San Giorgio Castle

La Spezia, Italy

The Castle of San Giorgio, overlooking the city of La Spezia, originates from a watchtower with the first castle on the site being built in 1262 by the ruler of the area Nicolò Fieschi with the intension of strengthen his domination in the area. Today only the base portion of the watchtower is preserved and this is included in the upper part of the structure.

In 1273 the castle was destroyed by the Genoese Republic under Oberto Doria, who captured, destroyed and plundered La Spezia. Nicolò Fieschi was forced to give up all his possessions to the Republic.

A century later, in the 1370s,  the castle was replaced by a new fortification and line of walls. This has been significantly enlarged and restored over the years and in 1443 the castle underwent significant work with the addition of the structure facing the valley, the design of which also enabled firearms to be used.

A century later, in the 1550s, construction of an important defensive addition called the 'Bastia', was added. In 1607, the castle was remodelled by the Genoese taking it to its present form and today the castle provides an imposing structure displaying many of its original features with its arrow slits dating back to the 14th century. It was at this time that its current walls were built.

The castle was for many years neglected but in 1985 work started go restore and conserve it. This did involve some modifications being undertaken to restore its design to a previous age, which involved the reconstruction of the ramp and removal of walls within the complex. It also involved the covering of some parts of the pavement with grating to enable the remains of the mediaeval structures found during the restoration to be left visible.With the final stage of the work was carried out between 1996 and 1998, when the upper part of the castle was completed. The coats-of-arms of the Republic of Genoa and the bas-relief of St. George and the dragon were again placed over the gateway.

The castle today houses an Archaeological Museum which exhibits objects dating back to the Neolithic, Copper, Bronze and Iron ages. It also contains an extensive display of Roman artefacts include objects excavated from the nearby Luni settlement. The exhibits include decorative marble busts and statues, as well as household utensils, coins and religious objects.

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Founded: 13th century
Category: Castles and fortifications in Italy

Rating

4.3/5 (based on Google user reviews)

User Reviews

Tanja Blažunaj Kranjec (2 years ago)
Loved it! Absolutely stunning.
Janet Griffiths (2 years ago)
Interesting museum of archaeological finds and breathtaking views.
Silviu Andrei (2 years ago)
Visited by night during a long walk around the city ended up here and will definitely come back by day :D
Noora Malkavaara (2 years ago)
On a hot day we didn't stay for long, but still stopped to admire the view from castle's rooftop. Museum was quite small but ok, couldnt stay there for long either since the smallest kid got restless... Escalator and funicular to the top was part of the fun!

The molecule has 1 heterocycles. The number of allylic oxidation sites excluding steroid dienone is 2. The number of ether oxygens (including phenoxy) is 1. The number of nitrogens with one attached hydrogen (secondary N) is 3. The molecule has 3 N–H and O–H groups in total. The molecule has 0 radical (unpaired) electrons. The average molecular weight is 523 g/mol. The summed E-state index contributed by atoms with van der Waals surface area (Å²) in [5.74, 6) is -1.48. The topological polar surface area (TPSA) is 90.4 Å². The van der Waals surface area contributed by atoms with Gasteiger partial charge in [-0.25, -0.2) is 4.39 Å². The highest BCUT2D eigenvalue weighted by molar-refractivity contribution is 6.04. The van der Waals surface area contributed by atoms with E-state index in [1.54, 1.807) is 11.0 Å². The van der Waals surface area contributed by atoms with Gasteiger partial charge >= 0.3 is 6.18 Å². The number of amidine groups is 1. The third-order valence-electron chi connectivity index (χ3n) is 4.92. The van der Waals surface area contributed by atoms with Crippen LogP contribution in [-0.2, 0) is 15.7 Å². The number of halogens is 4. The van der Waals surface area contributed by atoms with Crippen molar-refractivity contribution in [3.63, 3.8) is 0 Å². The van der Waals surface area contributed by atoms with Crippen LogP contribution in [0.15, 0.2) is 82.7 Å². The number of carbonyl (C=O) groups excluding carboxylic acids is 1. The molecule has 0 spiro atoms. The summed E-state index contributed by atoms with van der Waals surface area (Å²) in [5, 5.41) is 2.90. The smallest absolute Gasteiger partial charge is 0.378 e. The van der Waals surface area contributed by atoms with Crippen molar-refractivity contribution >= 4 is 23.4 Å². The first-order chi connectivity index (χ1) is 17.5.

Evan Scop (2 years ago)
A small castle with a museum. You can get a nice view of the city from the castle terrace for a small fee or tack on the museum for a little more. There is also a combo pack with other museums in the area. The exhibits are displayed mostly in Italian with cards translated into several languages to get the general theme of the rooms. I think I spent about 45 minutes there.
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The Beckov castle stands on a steep 50 m tall rock in the village Beckov. The dominance of the rock and impression of invincibility it gaves, challenged our ancestors to make use of these assets. The result is a remarkable harmony between the natural setting and architecture.

The castle first mentioned in 1200 was originally owned by the King and later, at the end of the 13th century it fell in hands of Matúš Èák. Its owners alternated - at the end of the 14th century the family of Stibor of Stiborice bought it.

The next owners, the Bánffys who adapted the Gothic castle to the Renaissance residence, improved its fortifications preventing the Turks from conquering it at the end of the 16th century. When Bánffys died out, the castle was owned by several noble families. It fell in decay after fire in 1729.

The history of the castle is the subject of different legends. One of them narrates the origin of the name of castle derived from that of jester Becko for whom the Duke Stibor had the castle built.

Another legend has it that the lord of the castle had his servant thrown down from the rock because he protected his child from the lords favourite dog. Before his death, the servant pronounced a curse saying that they would meet in a year and days time, and indeed precisely after that time the lord was bitten by a snake and fell down to the same abyss.

The well-conserved ruins of the castle, now the National Cultural Monument, are frequently visited by tourists, above all in July when the castle festival takes place. The former Ambro curia situated below the castle now shelters the exhibition of the local history.